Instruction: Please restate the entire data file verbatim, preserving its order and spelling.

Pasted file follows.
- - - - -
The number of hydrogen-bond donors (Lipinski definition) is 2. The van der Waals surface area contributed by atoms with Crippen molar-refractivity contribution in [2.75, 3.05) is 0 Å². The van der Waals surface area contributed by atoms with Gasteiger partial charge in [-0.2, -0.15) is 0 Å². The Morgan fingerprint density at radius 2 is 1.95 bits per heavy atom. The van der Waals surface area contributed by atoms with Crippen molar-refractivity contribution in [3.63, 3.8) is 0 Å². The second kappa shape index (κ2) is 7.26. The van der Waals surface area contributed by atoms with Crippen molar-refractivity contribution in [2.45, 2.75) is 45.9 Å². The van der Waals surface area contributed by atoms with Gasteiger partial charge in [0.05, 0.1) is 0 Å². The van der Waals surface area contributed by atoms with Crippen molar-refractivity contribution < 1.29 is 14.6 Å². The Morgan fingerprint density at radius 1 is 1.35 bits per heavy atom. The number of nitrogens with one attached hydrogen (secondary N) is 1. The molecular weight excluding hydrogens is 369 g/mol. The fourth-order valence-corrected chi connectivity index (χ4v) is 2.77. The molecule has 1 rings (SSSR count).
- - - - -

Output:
The number of hydrogen-bond donors (Lipinski definition) is 2. The van der Waals surface area contributed by atoms with Crippen molar-refractivity contribution in [2.75, 3.05) is 0 Å². The van der Waals surface area contributed by atoms with Gasteiger partial charge in [-0.2, -0.15) is 0 Å². The Morgan fingerprint density at radius 2 is 1.95 bits per heavy atom. The van der Waals surface area contributed by atoms with Crippen molar-refractivity contribution in [3.63, 3.8) is 0 Å². The second kappa shape index (κ2) is 7.26. The van der Waals surface area contributed by atoms with Crippen molar-refractivity contribution in [2.45, 2.75) is 45.9 Å². The van der Waals surface area contributed by atoms with Gasteiger partial charge in [0.05, 0.1) is 0 Å². The van der Waals surface area contributed by atoms with Crippen molar-refractivity contribution < 1.29 is 14.6 Å². The Morgan fingerprint density at radius 1 is 1.35 bits per heavy atom. The number of nitrogens with one attached hydrogen (secondary N) is 1. The molecular weight excluding hydrogens is 369 g/mol. The fourth-order valence-corrected chi connectivity index (χ4v) is 2.77. The molecule has 1 rings (SSSR count).